Electron microscopy reveals a soluble hybrid network of individual nanocrystals self-anchored by bifunctional thiol fluorescent bridges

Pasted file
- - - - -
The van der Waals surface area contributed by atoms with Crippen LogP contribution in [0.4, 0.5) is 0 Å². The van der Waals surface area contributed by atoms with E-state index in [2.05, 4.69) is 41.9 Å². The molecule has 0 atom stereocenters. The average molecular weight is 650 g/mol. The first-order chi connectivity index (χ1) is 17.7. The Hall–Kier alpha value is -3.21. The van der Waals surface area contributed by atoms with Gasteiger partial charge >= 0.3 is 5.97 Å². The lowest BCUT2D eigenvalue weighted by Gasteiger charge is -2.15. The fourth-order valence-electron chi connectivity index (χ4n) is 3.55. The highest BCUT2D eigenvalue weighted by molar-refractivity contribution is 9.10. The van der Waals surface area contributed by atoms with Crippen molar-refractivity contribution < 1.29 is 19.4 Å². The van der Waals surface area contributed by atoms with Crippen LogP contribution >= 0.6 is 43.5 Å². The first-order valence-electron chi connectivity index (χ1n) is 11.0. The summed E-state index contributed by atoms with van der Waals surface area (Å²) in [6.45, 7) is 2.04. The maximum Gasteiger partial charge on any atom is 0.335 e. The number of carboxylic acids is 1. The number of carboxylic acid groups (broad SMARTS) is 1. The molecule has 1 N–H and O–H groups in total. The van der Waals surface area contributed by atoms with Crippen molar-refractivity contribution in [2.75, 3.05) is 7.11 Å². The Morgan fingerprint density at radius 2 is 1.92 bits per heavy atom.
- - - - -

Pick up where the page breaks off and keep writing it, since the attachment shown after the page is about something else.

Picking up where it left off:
Today, nanochemistry research of hybrid materials growth in liquid media represents a new challenge for tailoring specific nano-sized materials directly related to the hybrid electron-optical properties. Distinctive assumptions about the origin, the growth, and the functionalization of hybrid nanoparticles have recently been proposed by scientific research to attend the different aspects of observable behaviors. Therefore, appropriate morpho-structural observation of the hybrid nanoparticles is the most important factor for controlling the chemical and physical properties. Here, we report how the gold nanocrystals (Au-NCs) structurally covered by an outer layer material of 9,9-didodecyl-2,7-bisthiofluorene (FL) bifunctional stabilizer evolve into a self-organized 2D-network as a function of different nano-structural features. Detailed morpho-structural investigation of this hybrid material through electron microscopy techniques has been performed from the atomic-scale to hundreds of nanometers. The experimental information gathered allowed us to figure out the evolution growth of the gold-FL nanoparticles (AuFL-NPs) from the early stage of the gold–organic nucleation to the final assembled bi-dimensional network. The reported results represent a valuable background toward the full comprehension of growth mechanisms of organic–inorganic materials responsible for the final chemical and physical properties.